• The community is gated for privacy and safety.
  • Amenities include a community garden, fire pits, hiking paths, a chicken coop, a community center, a dog park, three docks and a 5-acre pond. The park covers a full 20 acres, so the lots are very roomy, and there is plenty of open space to explore and enjoy.
  • You can park up to two cars, and can even have a golf cart.
  • Community features encourage interaction between residents.
  • You can either bring your own tiny house or you can lease one from the park.

Best For:

You need to be age 55 or above in order to move to Monarch Springs Ranch. This community should suit you if you want to live an active lifestyle where you take advantage of the outdoors. You will be able to do activities with your neighbors or find secluded spots to relax on your own, and may sometimes even spot some wildlife.

Reasons to Live in a Tiny House in Texas

You already understand the appeals of living in a tiny house: simplifying and downsizing your life, living more affordably and efficiently, and having a little space of your own that you can personalize to your heart’s content.

But why move into a tiny house community in Texas specifically?

  • Zoning regulations and building codes: Many of the counties and cities of Texas have relaxed requirements that make it possible to live full-time in a tiny house. Quite a few other states are not nearly as accommodating of the tiny lifestyle. So, you can look forward to relatively few barriers here. Plus, it seems likely that requirements will continue to relax in the future as more and more Texans move into tiny homes.
  • A variety of communities to choose from: Because Texas is supportive of tiny living compared to many other states, you will find a larger number of tiny house communities have sprung up throughout the state. That means that you have more options, and a great shot at finding a place that is truly ideal for your budget and lifestyle goals.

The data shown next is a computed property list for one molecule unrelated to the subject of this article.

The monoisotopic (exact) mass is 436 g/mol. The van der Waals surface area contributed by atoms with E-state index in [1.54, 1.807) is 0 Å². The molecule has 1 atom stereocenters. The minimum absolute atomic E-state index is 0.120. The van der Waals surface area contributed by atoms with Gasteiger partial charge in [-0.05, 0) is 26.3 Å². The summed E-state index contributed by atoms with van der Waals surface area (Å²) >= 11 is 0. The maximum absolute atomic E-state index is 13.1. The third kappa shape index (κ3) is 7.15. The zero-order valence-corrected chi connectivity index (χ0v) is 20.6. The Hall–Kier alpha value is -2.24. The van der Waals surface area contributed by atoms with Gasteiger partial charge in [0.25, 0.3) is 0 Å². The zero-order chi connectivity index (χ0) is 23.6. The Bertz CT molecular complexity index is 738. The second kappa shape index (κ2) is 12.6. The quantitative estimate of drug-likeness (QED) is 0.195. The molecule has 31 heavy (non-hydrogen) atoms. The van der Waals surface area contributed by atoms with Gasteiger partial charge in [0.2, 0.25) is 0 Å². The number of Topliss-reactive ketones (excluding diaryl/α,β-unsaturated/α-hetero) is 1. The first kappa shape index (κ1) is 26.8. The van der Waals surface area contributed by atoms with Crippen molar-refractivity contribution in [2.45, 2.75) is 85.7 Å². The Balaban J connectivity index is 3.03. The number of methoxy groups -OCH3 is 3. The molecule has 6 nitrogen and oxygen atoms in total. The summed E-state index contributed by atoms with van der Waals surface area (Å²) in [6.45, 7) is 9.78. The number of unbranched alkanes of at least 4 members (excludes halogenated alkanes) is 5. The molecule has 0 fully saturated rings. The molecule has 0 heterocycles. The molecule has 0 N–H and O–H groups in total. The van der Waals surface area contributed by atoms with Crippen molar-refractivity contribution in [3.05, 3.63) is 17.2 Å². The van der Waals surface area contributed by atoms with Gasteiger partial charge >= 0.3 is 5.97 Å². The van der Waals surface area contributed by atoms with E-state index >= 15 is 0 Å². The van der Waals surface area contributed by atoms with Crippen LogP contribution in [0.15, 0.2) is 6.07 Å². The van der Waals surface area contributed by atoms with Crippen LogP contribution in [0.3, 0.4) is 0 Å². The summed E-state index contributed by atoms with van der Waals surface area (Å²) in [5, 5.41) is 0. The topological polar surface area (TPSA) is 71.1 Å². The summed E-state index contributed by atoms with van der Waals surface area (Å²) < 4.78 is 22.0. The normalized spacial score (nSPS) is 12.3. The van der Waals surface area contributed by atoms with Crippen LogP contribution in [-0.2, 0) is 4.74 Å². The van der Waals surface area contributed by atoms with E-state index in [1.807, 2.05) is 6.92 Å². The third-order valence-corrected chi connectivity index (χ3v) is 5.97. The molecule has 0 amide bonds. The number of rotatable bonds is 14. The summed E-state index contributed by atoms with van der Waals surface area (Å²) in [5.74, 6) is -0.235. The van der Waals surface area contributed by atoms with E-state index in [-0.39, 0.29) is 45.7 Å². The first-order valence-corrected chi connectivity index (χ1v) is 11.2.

• Lots of beautiful areas: If you appreciate wide open spaces, Texas is the place to settle. A lot of tiny house communities in this state are situated on acres of gorgeous land. In fact, quite a few are close enough to city centers to be convenient, but still in the exurbs or the countryside where you can enjoy some fresh air and the beauty of nature.
  • Likeminded people: A lot of folks in Texas are really dedicated to forging their own paths through life, balancing independence and resilience with community and cooperation. That attitude is a conducive one to tiny living.
  • A spirit of innovation: At one point, Texas had a whole town of tiny houses with 1,318 residents called Spur. It is unclear whether Spur still exists or not (it seems to have no web presence anymore), but it was a fantastic idea. It would not surprise us at all if we were to see more experimental communities like this one popping up in TX in the future.

Questions to Ask When Choosing a Tiny Home Community in TX

You’ve had a chance to check out some of the most exciting tiny house communities in Texas. But how do you pick the right one for you? Here are some useful questions to ask yourself:

  • Will I be renting or buying a Texas tiny house?
  • Do I want to bring my own house to the community, or purchase one that is already there?
  • What amenities do I need?
  • What budget do I have for my lot rent? What about for my home payments?
  • Will my tiny home be able to handle the heat of Texas? Are there certain features (i.e. shade trees) that would be a big help to me?
  • What geographical area in Texas do I want to live in? Would I prefer a rural environment, an urban one, or something in between?
  • Do I mostly want to keep to myself, or do I want to be part of a community where people are involved in each others’ lives?

There are many beautiful and welcoming tiny homes communities in Texas, thanks to this state being so tiny house-friendly.

If you are ready to make your dreams of tiny living come true, click on any of the links in this post to visit the communities we have shared. It could be the first step in a journey to living more affordably and sustainably among likeminded individuals who share your love for tiny houses and the freedom and simplicity they bring.